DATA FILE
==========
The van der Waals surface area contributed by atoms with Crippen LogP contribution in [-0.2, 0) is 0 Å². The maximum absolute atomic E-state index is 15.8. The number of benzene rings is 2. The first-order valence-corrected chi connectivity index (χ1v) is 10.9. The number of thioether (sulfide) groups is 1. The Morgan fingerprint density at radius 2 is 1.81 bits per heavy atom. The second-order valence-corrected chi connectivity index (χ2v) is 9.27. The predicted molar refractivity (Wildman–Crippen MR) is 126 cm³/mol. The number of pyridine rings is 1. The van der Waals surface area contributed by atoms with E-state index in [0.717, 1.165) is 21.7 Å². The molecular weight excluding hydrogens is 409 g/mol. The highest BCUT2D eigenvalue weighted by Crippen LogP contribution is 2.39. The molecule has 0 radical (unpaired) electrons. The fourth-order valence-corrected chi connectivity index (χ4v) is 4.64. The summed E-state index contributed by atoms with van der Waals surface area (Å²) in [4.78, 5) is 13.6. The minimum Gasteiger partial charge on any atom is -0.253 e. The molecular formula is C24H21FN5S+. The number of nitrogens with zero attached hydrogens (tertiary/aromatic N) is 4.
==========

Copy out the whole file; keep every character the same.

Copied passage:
The van der Waals surface area contributed by atoms with Crippen LogP contribution in [-0.2, 0) is 0 Å². The maximum absolute atomic E-state index is 15.8. The number of benzene rings is 2. The first-order valence-corrected chi connectivity index (χ1v) is 10.9. The number of thioether (sulfide) groups is 1. The Morgan fingerprint density at radius 2 is 1.81 bits per heavy atom. The second-order valence-corrected chi connectivity index (χ2v) is 9.27. The predicted molar refractivity (Wildman–Crippen MR) is 126 cm³/mol. The number of pyridine rings is 1. The van der Waals surface area contributed by atoms with E-state index in [0.717, 1.165) is 21.7 Å². The molecular weight excluding hydrogens is 409 g/mol. The highest BCUT2D eigenvalue weighted by Crippen LogP contribution is 2.39. The molecule has 0 radical (unpaired) electrons. The fourth-order valence-corrected chi connectivity index (χ4v) is 4.64. The summed E-state index contributed by atoms with van der Waals surface area (Å²) in [4.78, 5) is 13.6. The minimum Gasteiger partial charge on any atom is -0.253 e. The molecular formula is C24H21FN5S+. The number of nitrogens with zero attached hydrogens (tertiary/aromatic N) is 4.